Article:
Afraid to apply a tourniquet? You can do it!
U.S. Army Lieutenant Colonel David P. Diamond was resting near the finish line of the 2013 Boston Marathon when the first bomb went off. Without hesitation, he ran toward the explosion to offer help, arriving just as the second device exploded only meters from him.
According to the U.S. Army News Service, Diamond, a special operations soldier with emergency medical technician training, triaged the injured and identified 18 individuals with amputations after the Boston Marathon bombing. On September 27, 2016, Diamond received the Soldiers Medal for his heroism.
Even though Diamond is trained in giving first aid in combat, he had to use whatever he could to stop the bleeding in victims on that day in April 2013.
“We didn’t have a robust supply of medical gear, so I went into the sporting goods store and grabbed some packing material like T-shirts and socks and belts for tourniquets,” Diamond said in the article. He applied a flex cuff as a tourniquet to his first victim’s leg. Diamond’s next victim required two tourniquets to help stop the bleeding because both of his legs were amputated near the knees by the blast.
You never know when you, too, may be faced with saving the life with a tourniquet, and Falmouth Hospital surgeon Peter S. Hopewood, MD, and his colleagues want to raise awareness for these and other bleeding control techniques. A tourniquet is anything that stops the flow of blood.
“Sadly, active shooter events have now taken place in at least 40 states,” said Dr. Hopewood. “I’m happy that the American College of Surgeons and other medical societies are now resolving to train more people in bleeding control techniques. We have to increase awareness for the national Stop the Bleed initiative and see that bleeding control kits become commonplace because people are dying due to unnecessary blood loss. If you stop the bleeding, you can save a life. It’s that simple.”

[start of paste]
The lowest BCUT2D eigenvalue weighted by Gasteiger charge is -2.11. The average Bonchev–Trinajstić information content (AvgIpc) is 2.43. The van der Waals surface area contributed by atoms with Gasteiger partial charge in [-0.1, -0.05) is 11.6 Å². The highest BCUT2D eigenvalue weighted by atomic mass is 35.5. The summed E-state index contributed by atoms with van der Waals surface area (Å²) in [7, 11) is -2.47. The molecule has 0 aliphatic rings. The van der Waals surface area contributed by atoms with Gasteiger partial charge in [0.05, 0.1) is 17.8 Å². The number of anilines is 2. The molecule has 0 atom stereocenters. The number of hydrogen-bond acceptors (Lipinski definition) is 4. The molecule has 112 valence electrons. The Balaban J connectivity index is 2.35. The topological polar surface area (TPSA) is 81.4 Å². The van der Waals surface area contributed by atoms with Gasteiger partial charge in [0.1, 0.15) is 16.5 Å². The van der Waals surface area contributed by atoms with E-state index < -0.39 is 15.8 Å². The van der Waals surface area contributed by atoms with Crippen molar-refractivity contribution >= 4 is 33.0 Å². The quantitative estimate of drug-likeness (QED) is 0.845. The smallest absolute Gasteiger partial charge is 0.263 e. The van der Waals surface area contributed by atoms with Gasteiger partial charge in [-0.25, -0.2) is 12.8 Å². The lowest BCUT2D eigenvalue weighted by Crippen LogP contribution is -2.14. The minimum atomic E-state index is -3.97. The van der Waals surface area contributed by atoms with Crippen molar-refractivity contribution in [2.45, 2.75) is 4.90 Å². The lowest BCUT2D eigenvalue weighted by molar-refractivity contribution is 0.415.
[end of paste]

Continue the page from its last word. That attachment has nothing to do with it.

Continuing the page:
The Stop the Bleed initiative is a campaign launched by the White House to empower bystanders to act as immediate responders. The campaign is the culmination of a year-long collaboration with American College of Surgeons, American Heart Association, National Association of Emergency Medical Technicians, and others to raise awareness around this issue.
Dr. Hopewood urges people to act quickly if they come upon someone who has been injured.
“You don’t have to have a proper medical device,” he stressed.
You can improvise by using a belt, scarf, tie, rope, even a bungee cord, and should take these simple steps:
- Tie something above the wound (between the torso and the wound), wrap it around the limb and tighten it up.
- You can also use manual compression over the wound to help prevent blood loss. Use a cloth or your hand and push hard on the wound with firm, steady pressure to stop the bleeding.
Tourniquets can be used to help bleeding victims after car or playground accidents, knife wounds and many other injuries.
“Remember,” Dr. Hopewood said, “Don’t wait for actual tourniquets, which are now being included with many first aid kits. Use what you have without hesitation.”